• Monitor and secure your Office 365 implementation. Office 365 is continuing to be adopted at an exponential rate, especially since the global coronavirus pandemic hit earlier this year. While it allows businesses to be more efficient and productive when it comes to remote working, it is also a high-value target for cybercriminals. Properly monitoring your Office 365 environments for your remote workers can help to detect account compromises, identify phishing attempts or suspicious email patterns and detect password attacks, suspicious file sharing, permission changes or downloads. Protecting your organisation and having use cases to monitor your remote workers Office 365 environment is crucial, whether you have a hybrid cloud or multi-cloud model – is even more important if you have employees working from home.
  • Make sure your data is secure. The encryption of data in transition should be end to end. In addition, all interactions with servers should happen over SSL transition (TLS 1.2). This will ensure the highest level of security. The SSL should only terminate within the cloud service provider network.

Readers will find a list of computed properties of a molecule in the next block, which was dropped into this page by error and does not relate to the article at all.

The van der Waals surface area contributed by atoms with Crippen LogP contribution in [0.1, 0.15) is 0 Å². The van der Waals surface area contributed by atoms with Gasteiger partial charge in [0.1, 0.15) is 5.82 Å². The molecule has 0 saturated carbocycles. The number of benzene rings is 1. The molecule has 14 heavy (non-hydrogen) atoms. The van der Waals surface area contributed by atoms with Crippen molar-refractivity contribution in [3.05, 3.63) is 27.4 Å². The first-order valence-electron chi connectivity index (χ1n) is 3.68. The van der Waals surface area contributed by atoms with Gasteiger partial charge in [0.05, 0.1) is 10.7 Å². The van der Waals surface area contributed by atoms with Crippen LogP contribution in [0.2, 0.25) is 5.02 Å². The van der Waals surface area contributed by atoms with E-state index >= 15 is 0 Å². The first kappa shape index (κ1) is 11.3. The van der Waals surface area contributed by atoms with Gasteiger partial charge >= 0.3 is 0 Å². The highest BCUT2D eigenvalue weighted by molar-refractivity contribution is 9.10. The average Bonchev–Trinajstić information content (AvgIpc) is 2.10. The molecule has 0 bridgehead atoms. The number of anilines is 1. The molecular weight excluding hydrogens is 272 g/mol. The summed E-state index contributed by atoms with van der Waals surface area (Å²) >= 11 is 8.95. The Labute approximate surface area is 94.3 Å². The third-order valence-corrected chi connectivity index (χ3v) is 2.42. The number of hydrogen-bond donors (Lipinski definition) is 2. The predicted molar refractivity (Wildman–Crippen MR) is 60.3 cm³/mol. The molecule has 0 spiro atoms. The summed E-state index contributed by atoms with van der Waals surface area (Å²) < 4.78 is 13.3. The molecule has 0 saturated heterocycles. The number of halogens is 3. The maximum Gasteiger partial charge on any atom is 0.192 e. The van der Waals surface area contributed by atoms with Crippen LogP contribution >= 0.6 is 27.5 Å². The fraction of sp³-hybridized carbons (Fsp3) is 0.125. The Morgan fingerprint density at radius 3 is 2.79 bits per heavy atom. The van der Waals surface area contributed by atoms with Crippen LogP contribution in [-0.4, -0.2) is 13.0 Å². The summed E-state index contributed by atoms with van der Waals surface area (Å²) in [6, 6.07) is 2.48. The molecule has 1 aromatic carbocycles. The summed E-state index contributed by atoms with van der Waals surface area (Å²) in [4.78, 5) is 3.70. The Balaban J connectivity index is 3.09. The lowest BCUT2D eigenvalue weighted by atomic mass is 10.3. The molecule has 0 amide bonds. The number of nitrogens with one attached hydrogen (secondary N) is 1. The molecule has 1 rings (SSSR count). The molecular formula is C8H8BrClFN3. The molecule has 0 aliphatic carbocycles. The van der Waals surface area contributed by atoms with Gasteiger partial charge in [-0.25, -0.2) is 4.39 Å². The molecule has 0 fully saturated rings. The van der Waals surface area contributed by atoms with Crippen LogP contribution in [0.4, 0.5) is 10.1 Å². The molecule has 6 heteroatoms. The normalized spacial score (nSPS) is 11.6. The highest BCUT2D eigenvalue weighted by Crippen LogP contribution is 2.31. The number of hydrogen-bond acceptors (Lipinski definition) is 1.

• Get a virtual private network (VPN) and virtual private cloud (VPC). Having a dedicated cloud environment gives you total control of your data. Customers can connect securely to your corporate data centre, and all traffic from and to instances in your virtual private cloud can be routed to their corporate data centre over an industry standard encrypted Internet Protocol Security (IPsec) hardware VPN connection. This should also be monitored 24/7 for suspicious activity.
  • Look for partners who can help. If you’re struggling to secure your cloud environments, consider finding a partner to assist. Utilising SOC-as-a-Service or other managed security services allows you to not only fill a gap within IT security, but also offers significant cost savings through tailored service offerings. Their continuous detection, protection and response is a great option for organisations that do not have resources for a 24/7 in-house team.
  • Ensure partners follow rigorous compliance standards. If you find yourself looking for partners, make sure their compliance standards are robust. Two of the most important are SOC 2 Type 2 and GDPR. SOC 2 Type 2 is good for internal risk management processes, regulatory compliance oversight and vendor management programs. It confirms that a cloud service maintains the highest possible level of data security. GDPR is the European standard when it comes to data compliance. You should ensure your partners are adhering to best practices that will achieve GDPR compliance.

There is a lot to consider during this time of uncertainty, but once the dust settles, migrating to the cloud properly will provide benefits to your employees and customers alike. If you’re looking for a partner who can help you with this transition, or if we can be of help in any way, please feel free to contact us.